Conservative clothing design becoming a global trend say 'modest' fashion-show organizers.
ISTANBUL (AA) – Turkey’s first international ‘modest fashion’ show opened on Friday in Istanbul, bringing together pioneers of the conservative clothing industry.
Organized by Modanisa.com, a Turkey-based Muslim fashion e-commerce site, Istanbul Modest Fashion Week gathered representatives of over 100 local and international brands as well as hundreds of participants at Istanbul’s historical Haydarpasa Railway Station.
The two-day event aims to “showcase brand-new collections of globally known designers,” according to organizers.
One of the participants at the event was a London-based blogger Sebina Hussain who said modest fashion was evolving around the world.
“I am a Pakistani heritage, I am from London, I am in Turkey and I am wearing a Malaysian dress. That is like bringing together [the] umma with fashion,” she said using Arabic world for community.
“It is about fashion, it is about looking good but it is also about religion as well. It is about Muslim women united together and saying ‘Hey, this is us’,” she said.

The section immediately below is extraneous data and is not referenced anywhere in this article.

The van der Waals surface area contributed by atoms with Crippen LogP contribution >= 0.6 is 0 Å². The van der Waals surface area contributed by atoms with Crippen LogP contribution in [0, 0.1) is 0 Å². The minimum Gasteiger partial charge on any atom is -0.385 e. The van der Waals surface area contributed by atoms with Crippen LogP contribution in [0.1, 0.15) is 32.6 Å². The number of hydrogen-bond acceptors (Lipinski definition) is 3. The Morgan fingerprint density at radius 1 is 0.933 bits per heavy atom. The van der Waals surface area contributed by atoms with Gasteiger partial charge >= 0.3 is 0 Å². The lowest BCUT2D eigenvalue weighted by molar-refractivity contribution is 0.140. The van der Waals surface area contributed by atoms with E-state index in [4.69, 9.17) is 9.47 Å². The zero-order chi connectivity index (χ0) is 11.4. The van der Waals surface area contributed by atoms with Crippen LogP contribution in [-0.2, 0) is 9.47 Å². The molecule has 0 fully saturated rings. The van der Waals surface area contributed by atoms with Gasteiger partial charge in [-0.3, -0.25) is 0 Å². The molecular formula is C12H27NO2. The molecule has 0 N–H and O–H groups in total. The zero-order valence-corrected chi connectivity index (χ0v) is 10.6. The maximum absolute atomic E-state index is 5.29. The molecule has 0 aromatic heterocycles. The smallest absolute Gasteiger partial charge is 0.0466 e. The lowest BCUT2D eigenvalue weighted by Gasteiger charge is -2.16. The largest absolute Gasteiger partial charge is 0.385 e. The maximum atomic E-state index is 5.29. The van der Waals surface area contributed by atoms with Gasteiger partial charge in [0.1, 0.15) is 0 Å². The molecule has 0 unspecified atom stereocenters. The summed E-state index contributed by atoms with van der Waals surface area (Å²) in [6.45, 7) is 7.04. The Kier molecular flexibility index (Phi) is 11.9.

Also speaking to Anadolu Agency was Kerim Ture, chairman of Modanisa, who said that the ‘modest fashion’ industry was worth around $200 billion globally.
“Although it is difficult to separate the modest fashion sector from the clothing industry, the modest fashion sector consists of $9 billion in Turkey out of a total of $27 billion,” Ture said.
“Modest fashion is a big market,” he added. “According to the Global Islamic Economy Report, Turkey is the biggest market in the world.”
Turkey already has a number of local modest fashion brands including Aker, Armine. For many Muslim women, dressing modestly is important because of their religious beliefs.
Several international clothing brands, including luxury fashion brands Dolce & Gabbana, Swedish giant H&M and DKNY, have already created ‘modest’ collections to reach the Muslim market.
Some designers at Friday’s event are Annah Hariri from the United Arab Emirates, Gulshaan from France and Anniesa Hasibuan from Indonesia.
Another participant at the event was Mariah Idrissi, the first Muslim model to sport a hijab for the Swedish brand H&M. She believes that modest fashion is growing.
“I do not see it is something that is going to stay just in the Muslim world, it is going to expand. A lot of international brands will also cooperate with a lot of modest trends,” Idrissi said.
“I do think fashion recycles itself all the time. We are going to go through a phase where modest is going to be a fashion statement for everyone,” the 23-year-old added.